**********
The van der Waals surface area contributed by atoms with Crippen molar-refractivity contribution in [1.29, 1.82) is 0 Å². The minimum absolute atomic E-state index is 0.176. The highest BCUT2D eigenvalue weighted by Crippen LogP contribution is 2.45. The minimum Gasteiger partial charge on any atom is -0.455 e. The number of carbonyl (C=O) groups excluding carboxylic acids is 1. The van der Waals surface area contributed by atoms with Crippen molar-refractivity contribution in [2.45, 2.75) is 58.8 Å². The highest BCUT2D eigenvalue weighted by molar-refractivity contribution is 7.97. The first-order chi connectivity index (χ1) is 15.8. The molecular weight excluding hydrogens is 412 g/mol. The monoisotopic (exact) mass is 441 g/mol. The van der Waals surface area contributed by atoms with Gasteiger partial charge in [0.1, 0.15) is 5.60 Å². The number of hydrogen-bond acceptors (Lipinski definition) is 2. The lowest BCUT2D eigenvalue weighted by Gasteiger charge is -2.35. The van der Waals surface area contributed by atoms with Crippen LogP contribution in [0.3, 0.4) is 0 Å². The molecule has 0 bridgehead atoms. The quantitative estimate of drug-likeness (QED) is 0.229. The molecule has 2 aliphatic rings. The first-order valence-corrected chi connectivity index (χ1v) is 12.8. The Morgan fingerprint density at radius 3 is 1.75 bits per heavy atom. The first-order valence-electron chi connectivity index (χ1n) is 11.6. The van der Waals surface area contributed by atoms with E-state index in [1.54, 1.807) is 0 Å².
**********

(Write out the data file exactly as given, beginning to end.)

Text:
The van der Waals surface area contributed by atoms with Crippen molar-refractivity contribution in [1.29, 1.82) is 0 Å². The minimum absolute atomic E-state index is 0.176. The highest BCUT2D eigenvalue weighted by Crippen LogP contribution is 2.45. The minimum Gasteiger partial charge on any atom is -0.455 e. The number of carbonyl (C=O) groups excluding carboxylic acids is 1. The van der Waals surface area contributed by atoms with Crippen molar-refractivity contribution in [2.45, 2.75) is 58.8 Å². The highest BCUT2D eigenvalue weighted by molar-refractivity contribution is 7.97. The first-order chi connectivity index (χ1) is 15.8. The molecular weight excluding hydrogens is 412 g/mol. The monoisotopic (exact) mass is 441 g/mol. The van der Waals surface area contributed by atoms with Gasteiger partial charge in [0.1, 0.15) is 5.60 Å². The number of hydrogen-bond acceptors (Lipinski definition) is 2. The lowest BCUT2D eigenvalue weighted by Gasteiger charge is -2.35. The van der Waals surface area contributed by atoms with Crippen LogP contribution in [0.3, 0.4) is 0 Å². The molecule has 0 bridgehead atoms. The quantitative estimate of drug-likeness (QED) is 0.229. The molecule has 2 aliphatic rings. The first-order valence-corrected chi connectivity index (χ1v) is 12.8. The Morgan fingerprint density at radius 3 is 1.75 bits per heavy atom. The first-order valence-electron chi connectivity index (χ1n) is 11.6. The van der Waals surface area contributed by atoms with E-state index in [1.54, 1.807) is 0 Å².